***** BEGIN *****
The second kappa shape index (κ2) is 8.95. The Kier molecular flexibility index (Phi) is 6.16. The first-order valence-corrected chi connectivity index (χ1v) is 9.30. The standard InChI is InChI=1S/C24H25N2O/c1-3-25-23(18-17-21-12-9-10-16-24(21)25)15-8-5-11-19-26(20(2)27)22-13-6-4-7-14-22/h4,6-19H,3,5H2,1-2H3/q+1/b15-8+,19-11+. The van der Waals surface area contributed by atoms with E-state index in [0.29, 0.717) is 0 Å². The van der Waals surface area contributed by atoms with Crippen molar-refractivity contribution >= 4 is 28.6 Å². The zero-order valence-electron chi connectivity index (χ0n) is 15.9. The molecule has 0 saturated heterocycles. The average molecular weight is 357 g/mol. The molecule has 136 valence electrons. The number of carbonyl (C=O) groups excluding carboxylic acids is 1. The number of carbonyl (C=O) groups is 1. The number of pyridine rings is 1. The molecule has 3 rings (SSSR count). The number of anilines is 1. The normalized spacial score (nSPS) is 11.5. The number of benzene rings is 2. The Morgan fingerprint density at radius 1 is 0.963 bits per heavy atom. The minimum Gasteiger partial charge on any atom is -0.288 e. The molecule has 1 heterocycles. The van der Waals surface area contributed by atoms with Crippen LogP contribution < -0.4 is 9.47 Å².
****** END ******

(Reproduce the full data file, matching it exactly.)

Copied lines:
The second kappa shape index (κ2) is 8.95. The Kier molecular flexibility index (Phi) is 6.16. The first-order valence-corrected chi connectivity index (χ1v) is 9.30. The standard InChI is InChI=1S/C24H25N2O/c1-3-25-23(18-17-21-12-9-10-16-24(21)25)15-8-5-11-19-26(20(2)27)22-13-6-4-7-14-22/h4,6-19H,3,5H2,1-2H3/q+1/b15-8+,19-11+. The van der Waals surface area contributed by atoms with E-state index in [0.29, 0.717) is 0 Å². The van der Waals surface area contributed by atoms with Crippen molar-refractivity contribution >= 4 is 28.6 Å². The zero-order valence-electron chi connectivity index (χ0n) is 15.9. The molecule has 0 saturated heterocycles. The average molecular weight is 357 g/mol. The molecule has 136 valence electrons. The number of carbonyl (C=O) groups excluding carboxylic acids is 1. The number of carbonyl (C=O) groups is 1. The number of pyridine rings is 1. The molecule has 3 rings (SSSR count). The number of anilines is 1. The normalized spacial score (nSPS) is 11.5. The number of benzene rings is 2. The Morgan fingerprint density at radius 1 is 0.963 bits per heavy atom. The minimum Gasteiger partial charge on any atom is -0.288 e. The molecule has 1 heterocycles. The van der Waals surface area contributed by atoms with Crippen LogP contribution < -0.4 is 9.47 Å².